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Banking constraints intensifying in Middle East and Africa

Publication Date: 29 Jan 2019 - By Gaurav Sharma (Associate Editor ReachX) By Gaurav S.

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Significant constraints on banks' capacity and willingness to absorb potential increases in government financing needs in the event of a shock are intensifying government liquidity risks in Middle Eastern and African markets, according to a leading rating agency. 

In a recent report assessing regional governments' capacity to fund their borrowing needs from domestic banks, Moody’s said Angola (rated B3 stable), Bahrain (B2 stable), Ghana (B3 stable), Kenya (B2 stable) and Lebanon (Caa1 stable) are particularly vulnerable to shocks. 

"When governments' access to external markets is constrained and more costly, their capacity to finance borrowing needs from domestic banks is a key driver of their liquidity risk," said Lucie Villa, Senior Credit Officer at Moody’s and author of the report. 

"In Angola, Bahrain, Ghana, Kenya and Lebanon, governments combine at least two of the following constraints: government borrowing needs are large relative to the size of their banking systems, banks' exposures to government debt are already high, deposit inflows are low relative to fiscal deficits."

The capacity of a banking system to absorb governments' borrowing needs is driven by the system's size, the scale of the government's gross borrowing requirement and the size and consistency of banks' own funding that can be invested in government securities.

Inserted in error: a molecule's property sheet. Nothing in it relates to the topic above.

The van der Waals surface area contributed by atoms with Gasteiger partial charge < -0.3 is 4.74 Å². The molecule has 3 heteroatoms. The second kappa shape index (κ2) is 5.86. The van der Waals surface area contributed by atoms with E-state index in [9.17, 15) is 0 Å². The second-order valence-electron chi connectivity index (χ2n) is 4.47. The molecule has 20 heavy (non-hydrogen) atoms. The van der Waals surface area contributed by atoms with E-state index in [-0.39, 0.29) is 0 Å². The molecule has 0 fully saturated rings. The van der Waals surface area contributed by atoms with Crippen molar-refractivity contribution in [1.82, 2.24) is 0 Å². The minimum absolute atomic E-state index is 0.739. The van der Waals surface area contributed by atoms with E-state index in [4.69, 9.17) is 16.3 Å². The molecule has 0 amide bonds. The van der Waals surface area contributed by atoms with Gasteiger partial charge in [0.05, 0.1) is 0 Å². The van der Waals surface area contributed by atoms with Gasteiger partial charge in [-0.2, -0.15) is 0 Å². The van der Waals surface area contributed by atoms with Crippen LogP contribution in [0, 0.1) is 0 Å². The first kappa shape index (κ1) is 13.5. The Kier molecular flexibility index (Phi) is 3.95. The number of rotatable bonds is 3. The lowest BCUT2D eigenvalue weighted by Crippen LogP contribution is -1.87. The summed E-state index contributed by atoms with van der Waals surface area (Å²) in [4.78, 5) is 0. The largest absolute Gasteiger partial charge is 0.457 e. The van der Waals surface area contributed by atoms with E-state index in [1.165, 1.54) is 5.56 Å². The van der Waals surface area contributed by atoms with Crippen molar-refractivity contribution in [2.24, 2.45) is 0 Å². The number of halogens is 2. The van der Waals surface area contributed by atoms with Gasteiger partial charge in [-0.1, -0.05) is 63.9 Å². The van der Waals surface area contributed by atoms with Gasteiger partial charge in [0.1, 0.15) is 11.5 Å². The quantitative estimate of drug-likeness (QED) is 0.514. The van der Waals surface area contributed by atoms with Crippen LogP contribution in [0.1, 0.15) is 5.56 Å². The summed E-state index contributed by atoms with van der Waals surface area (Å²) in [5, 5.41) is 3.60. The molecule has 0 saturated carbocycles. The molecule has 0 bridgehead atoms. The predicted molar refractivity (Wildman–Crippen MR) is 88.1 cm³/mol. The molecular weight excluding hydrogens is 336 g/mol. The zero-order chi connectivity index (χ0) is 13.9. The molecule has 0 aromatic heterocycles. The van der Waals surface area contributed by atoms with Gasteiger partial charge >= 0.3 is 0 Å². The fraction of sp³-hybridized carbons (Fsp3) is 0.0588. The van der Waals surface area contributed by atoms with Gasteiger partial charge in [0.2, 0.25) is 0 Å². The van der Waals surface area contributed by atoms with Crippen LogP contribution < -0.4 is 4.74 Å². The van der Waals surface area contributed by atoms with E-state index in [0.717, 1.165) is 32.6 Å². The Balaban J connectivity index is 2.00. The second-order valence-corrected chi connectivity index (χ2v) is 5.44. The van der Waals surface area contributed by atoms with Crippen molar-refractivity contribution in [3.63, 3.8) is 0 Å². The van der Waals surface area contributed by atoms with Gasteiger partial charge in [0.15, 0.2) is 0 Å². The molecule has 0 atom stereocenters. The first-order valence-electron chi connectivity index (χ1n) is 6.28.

Banks' willingness to provide finance is influenced by a range of qualitative factors. These can include policy credibility, or the risk-reward trade-off in lending to the private sector versus the government.

In Egypt, Nigeria and the Democratic Republic of the Congo, Moody's has identified pockets of vulnerabilities but expects governments to rely on domestic banks to cover their financing needs. 

“Some constraints are apparent either because the banking system is very small or already largely invested in government securities, but these factors are mitigated by limited government financing needs or the system's high deposit growth,” the report noted.

There is scope for increased domestic bank financing of governments' needs in Mauritius and South Africa. Both countries have more developed financial sectors than the other countries covered by this report. Aside from substantial banking systems, non-bank financial institutions including insurance and pension funds provide stable and long-term funding to the government.


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